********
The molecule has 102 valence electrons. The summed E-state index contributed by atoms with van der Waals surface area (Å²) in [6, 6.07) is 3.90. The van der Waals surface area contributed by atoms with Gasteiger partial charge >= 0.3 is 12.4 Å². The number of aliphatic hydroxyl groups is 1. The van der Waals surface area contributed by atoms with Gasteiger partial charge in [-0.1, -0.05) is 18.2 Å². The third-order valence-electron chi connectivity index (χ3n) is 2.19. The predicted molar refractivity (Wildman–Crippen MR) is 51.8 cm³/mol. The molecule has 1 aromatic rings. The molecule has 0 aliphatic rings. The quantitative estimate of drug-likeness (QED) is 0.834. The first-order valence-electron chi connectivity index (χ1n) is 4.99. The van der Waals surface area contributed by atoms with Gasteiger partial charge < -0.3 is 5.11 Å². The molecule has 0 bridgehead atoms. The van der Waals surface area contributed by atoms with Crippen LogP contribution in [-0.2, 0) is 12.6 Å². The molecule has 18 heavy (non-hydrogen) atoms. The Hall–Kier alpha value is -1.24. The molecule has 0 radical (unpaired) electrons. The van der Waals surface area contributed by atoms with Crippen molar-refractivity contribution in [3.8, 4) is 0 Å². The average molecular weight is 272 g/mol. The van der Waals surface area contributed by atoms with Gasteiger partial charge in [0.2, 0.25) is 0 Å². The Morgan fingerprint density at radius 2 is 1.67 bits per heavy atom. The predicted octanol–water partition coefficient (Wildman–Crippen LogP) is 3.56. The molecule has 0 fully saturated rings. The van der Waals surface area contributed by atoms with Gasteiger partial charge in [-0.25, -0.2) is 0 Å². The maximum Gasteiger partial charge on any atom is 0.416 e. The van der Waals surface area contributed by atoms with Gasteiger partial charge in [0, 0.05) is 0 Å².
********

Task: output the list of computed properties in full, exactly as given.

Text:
The molecule has 102 valence electrons. The summed E-state index contributed by atoms with van der Waals surface area (Å²) in [6, 6.07) is 3.90. The van der Waals surface area contributed by atoms with Gasteiger partial charge >= 0.3 is 12.4 Å². The number of aliphatic hydroxyl groups is 1. The van der Waals surface area contributed by atoms with Gasteiger partial charge in [-0.1, -0.05) is 18.2 Å². The third-order valence-electron chi connectivity index (χ3n) is 2.19. The predicted molar refractivity (Wildman–Crippen MR) is 51.8 cm³/mol. The molecule has 1 aromatic rings. The molecule has 0 aliphatic rings. The quantitative estimate of drug-likeness (QED) is 0.834. The first-order valence-electron chi connectivity index (χ1n) is 4.99. The van der Waals surface area contributed by atoms with Gasteiger partial charge < -0.3 is 5.11 Å². The molecule has 0 bridgehead atoms. The van der Waals surface area contributed by atoms with Crippen LogP contribution in [-0.2, 0) is 12.6 Å². The molecule has 18 heavy (non-hydrogen) atoms. The Hall–Kier alpha value is -1.24. The molecule has 0 radical (unpaired) electrons. The van der Waals surface area contributed by atoms with Crippen molar-refractivity contribution in [3.8, 4) is 0 Å². The average molecular weight is 272 g/mol. The van der Waals surface area contributed by atoms with Gasteiger partial charge in [0.2, 0.25) is 0 Å². The Morgan fingerprint density at radius 2 is 1.67 bits per heavy atom. The predicted octanol–water partition coefficient (Wildman–Crippen LogP) is 3.56. The molecule has 0 fully saturated rings. The van der Waals surface area contributed by atoms with Gasteiger partial charge in [-0.25, -0.2) is 0 Å². The maximum Gasteiger partial charge on any atom is 0.416 e. The van der Waals surface area contributed by atoms with Gasteiger partial charge in [0, 0.05) is 0 Å².